Weird War Tales
I get asked a lot as a writer and comic book geek if comics influence my own work. The answer is yes, of course they have.
One series above all others helped shape me into the writer I grew up to be. It was called Weird War Tales. The title's first issue was released in 1971 from DC Comics several years before I was born and canceled on issue 124 in 1983.
I discovered comic books at the ripe old age of 4 and by age 5, I was carrying bags of them to school with me. Other kids would play and run around outside while I sat and immersed myself in worlds far more exciting to me than the school playground. I was mainly a superhero fan. At that age, The Legion of Superheroes, The Fantastic Four and The Flash were my favorites and are still among them today.
My parents took me to visit Cope's in Sylva everyday of the week but Sunday (and that's only because they were closed then). I saved up not only my allowance but whatever other cash I could scrape together by doing work around the house or skipping lunch at school to buy books.
In between issues of the titles I was most addicted to, I would read almost anything I could get my hands on and take trips to the local flea market in search of back-issues. That's how I discovered Weird War Tales. While digging through stacks of comics, I came upon a Weird War Tales issue 13.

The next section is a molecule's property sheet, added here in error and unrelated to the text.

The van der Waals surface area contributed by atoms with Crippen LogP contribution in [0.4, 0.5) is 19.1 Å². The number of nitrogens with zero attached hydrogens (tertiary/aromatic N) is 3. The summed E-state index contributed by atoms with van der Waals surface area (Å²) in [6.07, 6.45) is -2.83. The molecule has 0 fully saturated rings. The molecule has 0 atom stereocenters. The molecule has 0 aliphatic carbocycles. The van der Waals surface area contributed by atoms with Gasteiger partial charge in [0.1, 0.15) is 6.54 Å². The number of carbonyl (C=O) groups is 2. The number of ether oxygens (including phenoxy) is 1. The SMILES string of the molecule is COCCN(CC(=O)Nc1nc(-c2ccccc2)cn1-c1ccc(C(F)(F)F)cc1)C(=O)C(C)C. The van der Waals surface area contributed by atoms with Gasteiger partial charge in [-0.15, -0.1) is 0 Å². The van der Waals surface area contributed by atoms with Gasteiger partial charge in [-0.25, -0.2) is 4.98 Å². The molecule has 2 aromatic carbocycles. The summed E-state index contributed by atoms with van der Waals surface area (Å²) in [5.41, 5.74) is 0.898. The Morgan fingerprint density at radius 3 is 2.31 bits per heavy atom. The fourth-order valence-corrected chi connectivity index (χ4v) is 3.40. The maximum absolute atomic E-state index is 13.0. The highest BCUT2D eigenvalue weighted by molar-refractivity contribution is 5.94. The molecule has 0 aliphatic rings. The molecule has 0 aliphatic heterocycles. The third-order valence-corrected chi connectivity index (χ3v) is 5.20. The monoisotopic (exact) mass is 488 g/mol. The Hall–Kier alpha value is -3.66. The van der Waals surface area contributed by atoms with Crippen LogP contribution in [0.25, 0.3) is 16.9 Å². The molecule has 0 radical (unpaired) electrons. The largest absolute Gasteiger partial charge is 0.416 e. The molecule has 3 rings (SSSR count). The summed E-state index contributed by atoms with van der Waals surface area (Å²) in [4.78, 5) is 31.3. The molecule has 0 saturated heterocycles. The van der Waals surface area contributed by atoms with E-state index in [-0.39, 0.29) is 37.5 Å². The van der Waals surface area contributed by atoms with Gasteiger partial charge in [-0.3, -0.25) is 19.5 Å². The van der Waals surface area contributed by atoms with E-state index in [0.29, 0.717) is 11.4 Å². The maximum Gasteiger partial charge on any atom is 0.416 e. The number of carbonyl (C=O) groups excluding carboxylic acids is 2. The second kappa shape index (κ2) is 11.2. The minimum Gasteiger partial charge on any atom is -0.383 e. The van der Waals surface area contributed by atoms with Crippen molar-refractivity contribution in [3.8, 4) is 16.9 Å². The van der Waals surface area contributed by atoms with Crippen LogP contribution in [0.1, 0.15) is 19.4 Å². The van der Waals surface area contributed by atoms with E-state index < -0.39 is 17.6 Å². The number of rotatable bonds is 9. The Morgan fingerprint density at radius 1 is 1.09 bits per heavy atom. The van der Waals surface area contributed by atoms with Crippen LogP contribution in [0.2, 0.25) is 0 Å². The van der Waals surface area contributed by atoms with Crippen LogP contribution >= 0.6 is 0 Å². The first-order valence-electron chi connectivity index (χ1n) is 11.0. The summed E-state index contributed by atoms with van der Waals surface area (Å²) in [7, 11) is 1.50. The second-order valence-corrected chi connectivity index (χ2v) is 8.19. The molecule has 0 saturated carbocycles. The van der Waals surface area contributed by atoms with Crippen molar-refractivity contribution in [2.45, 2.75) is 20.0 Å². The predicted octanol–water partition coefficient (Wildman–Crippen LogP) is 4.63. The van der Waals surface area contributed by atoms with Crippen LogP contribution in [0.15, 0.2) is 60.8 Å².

The cover featured an outside shot a German stronghold in World War II. There were two German guards, holding machines, standing outside the building. Had that been all there was on the cover, I would have tossed the issue aside and kept digging as “war” comics usually bored me.
However, above those two Nazi guards, in the sky, were a cluster of demon-like, vampire style creatures with wide wings, darkened by the shadows. I was already a horror fan by this point as well and that cover just screamed out to me. I picked up the issue and read it in the car on the way home.
From that moment on, I searched for Weird War Tales every time I visited any place that sold comics. Weird War Tales was a “war” comic, yes, but it intermingled horror and/or science fiction in every story the title featured. It was also an anthology style series with each issue usually containing more than one dark short story or vignette that was both wonderfully dark and disturbing.
Scores of comic book greats from Frank Miller to Walter Simonson worked on the series between its birth and cancellation. It left such a mark on me as a fan/collector, I spent years tracking down perfect copies Weird War Tales first three issues and even fought for DC to release a collected Showcase Presents' volume of the series.
As to how it affected me as a writer, well, if you've read any of my work you know. From my zombie stuff like Season of Rot to the Bigfoot War series, my horror usually has a very strong military edge to it. Weird War Tales laid the foundation in my mind that gave birth to the style of my own short stories and books as an adult.
I still wish DC would bring the series back in the New 52. Perhaps in today's much more diverse comic industry, it could find the niche it failed to find among both war and horror fans than it did when I was younger.